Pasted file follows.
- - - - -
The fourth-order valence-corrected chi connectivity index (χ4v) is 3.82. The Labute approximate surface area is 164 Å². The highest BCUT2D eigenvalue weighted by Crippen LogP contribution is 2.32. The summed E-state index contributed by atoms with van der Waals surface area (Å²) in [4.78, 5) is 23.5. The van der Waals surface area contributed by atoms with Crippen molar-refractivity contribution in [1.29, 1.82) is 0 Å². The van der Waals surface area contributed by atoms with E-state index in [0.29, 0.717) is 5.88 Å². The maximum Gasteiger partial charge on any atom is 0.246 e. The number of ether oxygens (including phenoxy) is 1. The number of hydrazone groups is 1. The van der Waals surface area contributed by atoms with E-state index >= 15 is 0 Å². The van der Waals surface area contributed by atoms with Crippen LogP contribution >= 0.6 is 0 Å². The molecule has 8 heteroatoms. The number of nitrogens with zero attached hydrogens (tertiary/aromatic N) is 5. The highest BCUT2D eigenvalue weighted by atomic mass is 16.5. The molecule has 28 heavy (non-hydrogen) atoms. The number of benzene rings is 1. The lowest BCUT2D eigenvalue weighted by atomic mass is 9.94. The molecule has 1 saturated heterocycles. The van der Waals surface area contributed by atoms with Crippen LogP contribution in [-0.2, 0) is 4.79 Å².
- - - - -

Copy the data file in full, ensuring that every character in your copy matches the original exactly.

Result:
The fourth-order valence-corrected chi connectivity index (χ4v) is 3.82. The Labute approximate surface area is 164 Å². The highest BCUT2D eigenvalue weighted by Crippen LogP contribution is 2.32. The summed E-state index contributed by atoms with van der Waals surface area (Å²) in [4.78, 5) is 23.5. The van der Waals surface area contributed by atoms with Crippen molar-refractivity contribution in [1.29, 1.82) is 0 Å². The van der Waals surface area contributed by atoms with E-state index in [0.29, 0.717) is 5.88 Å². The maximum Gasteiger partial charge on any atom is 0.246 e. The number of ether oxygens (including phenoxy) is 1. The number of hydrazone groups is 1. The van der Waals surface area contributed by atoms with E-state index >= 15 is 0 Å². The van der Waals surface area contributed by atoms with Crippen LogP contribution >= 0.6 is 0 Å². The molecule has 8 heteroatoms. The number of nitrogens with zero attached hydrogens (tertiary/aromatic N) is 5. The highest BCUT2D eigenvalue weighted by atomic mass is 16.5. The molecule has 28 heavy (non-hydrogen) atoms. The number of benzene rings is 1. The lowest BCUT2D eigenvalue weighted by atomic mass is 9.94. The molecule has 1 saturated heterocycles. The van der Waals surface area contributed by atoms with Crippen LogP contribution in [-0.2, 0) is 4.79 Å².